Whether you are new to Rugby or not I strongly suggest you take yourself through the playable Rugby Challenge tutorial that allows hands on practice with the many different elements of Rugby and how the game controls deal with these mechanics.
As with most sports sims the longevity of the game is always a plus. Honing your skill takes practice and with Career modes, World Cups, all the major leagues and national sides and classic team unlocks Rugby Challenge will keep you busy for some time to come.
Only yards from the try line Rugby Challenge fails to score a comfortable win.
Had I ever tried to tackle Jonah Lomu in real life I may well have actually been killed. He is a juggernaut and like him the men that play rugby are awe-inspiringly powerful. These brutes battle it out with each other for 80 minutes and it is often carnage. Bearing that in mind, three very important areas of Rugby Challenge are left wanting.
Firstly, you do not adequately feel the weight and power of these players as you control them, getting no clear sense of who’s bigger and stronger. This leads into the second issue. The tackling feels light and unsatisfactory. There is limited tackle control; you cannot choose to pile drive a player into the ground or make a diving lunge for the opponent’s ankles, the game decides this for you and does not always deliver a satisfying outcome.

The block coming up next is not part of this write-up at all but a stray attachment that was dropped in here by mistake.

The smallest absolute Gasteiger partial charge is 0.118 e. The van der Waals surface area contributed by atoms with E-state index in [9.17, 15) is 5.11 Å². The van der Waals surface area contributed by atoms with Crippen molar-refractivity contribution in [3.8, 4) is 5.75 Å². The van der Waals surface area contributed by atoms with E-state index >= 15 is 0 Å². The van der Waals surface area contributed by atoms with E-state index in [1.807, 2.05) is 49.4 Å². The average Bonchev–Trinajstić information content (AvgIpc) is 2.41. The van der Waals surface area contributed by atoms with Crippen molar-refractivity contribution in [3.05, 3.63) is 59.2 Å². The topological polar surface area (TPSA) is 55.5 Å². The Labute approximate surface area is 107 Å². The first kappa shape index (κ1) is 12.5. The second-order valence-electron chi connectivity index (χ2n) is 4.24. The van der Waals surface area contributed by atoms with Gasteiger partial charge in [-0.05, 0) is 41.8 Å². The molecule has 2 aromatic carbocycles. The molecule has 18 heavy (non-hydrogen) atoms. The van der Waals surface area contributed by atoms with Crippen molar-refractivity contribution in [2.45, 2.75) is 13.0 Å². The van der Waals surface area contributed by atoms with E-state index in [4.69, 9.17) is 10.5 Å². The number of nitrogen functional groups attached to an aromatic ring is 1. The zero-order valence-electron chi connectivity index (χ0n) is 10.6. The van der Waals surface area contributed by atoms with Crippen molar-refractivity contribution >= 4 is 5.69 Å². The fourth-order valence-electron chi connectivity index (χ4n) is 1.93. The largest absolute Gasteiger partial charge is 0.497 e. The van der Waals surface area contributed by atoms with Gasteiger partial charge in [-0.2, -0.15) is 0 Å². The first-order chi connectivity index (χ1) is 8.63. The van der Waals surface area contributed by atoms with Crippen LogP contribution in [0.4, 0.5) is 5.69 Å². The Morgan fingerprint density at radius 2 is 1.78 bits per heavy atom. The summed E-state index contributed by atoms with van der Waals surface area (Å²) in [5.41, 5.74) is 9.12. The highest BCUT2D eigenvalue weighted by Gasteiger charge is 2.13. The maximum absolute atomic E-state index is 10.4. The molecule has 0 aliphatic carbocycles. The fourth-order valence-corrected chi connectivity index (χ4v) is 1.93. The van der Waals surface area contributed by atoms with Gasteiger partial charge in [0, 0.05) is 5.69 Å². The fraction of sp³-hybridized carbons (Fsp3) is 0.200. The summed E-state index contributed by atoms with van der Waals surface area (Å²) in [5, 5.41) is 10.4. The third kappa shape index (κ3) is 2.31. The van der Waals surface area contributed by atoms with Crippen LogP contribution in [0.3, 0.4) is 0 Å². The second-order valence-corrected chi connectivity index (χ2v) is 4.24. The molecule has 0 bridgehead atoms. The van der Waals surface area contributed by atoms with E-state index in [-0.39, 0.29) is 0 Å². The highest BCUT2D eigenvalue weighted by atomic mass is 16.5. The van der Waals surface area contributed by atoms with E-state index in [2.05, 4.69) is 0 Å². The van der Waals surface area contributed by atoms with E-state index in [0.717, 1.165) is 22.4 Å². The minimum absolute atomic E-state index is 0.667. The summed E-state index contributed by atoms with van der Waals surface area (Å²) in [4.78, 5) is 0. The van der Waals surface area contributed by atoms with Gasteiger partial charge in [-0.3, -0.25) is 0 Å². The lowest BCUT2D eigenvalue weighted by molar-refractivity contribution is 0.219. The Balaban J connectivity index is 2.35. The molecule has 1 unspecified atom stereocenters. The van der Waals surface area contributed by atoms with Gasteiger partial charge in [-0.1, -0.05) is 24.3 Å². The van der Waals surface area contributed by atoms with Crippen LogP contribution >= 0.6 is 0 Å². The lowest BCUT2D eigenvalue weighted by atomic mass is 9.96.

Finally, you may find yourself wrestling with the controls to get your player to score. On a number of occasions the ball was pulled out of the ruck by my scrum half, a yard from the try line. We have seen this many times before and everyone knows what he will do: dive for the line and put the ball down to score. What actually happened was, he would run over the line and sometimes straight out the other side into the dead ball zone. Failing to score. On other occasions he would run a handful of yards into the Try zone, not put the ball down and get tackled, which would result in the referee deciding whether or not it is a Try. The problem here is that the game would seemingly not allow the chance of a try without you having first crossed the line, removing your choice of a diving try. These three areas represent the missed icing on an otherwise testosterone filled cake... of rugby? OK so that analogy doesn’t hit the mark either but you get the idea.
While there may not be any other modern rugby games, on any platform, at the moment I am happy to say that this is the best representation of the game I have played and the first one to capture the complex mechanics. Dropping the ball in a few key areas has cost Rugby Challenge that one all important mark but with the core of the game in place it may be a simple patch that enables Sidhe the chance to bring the first Rugby sports sim to the masses.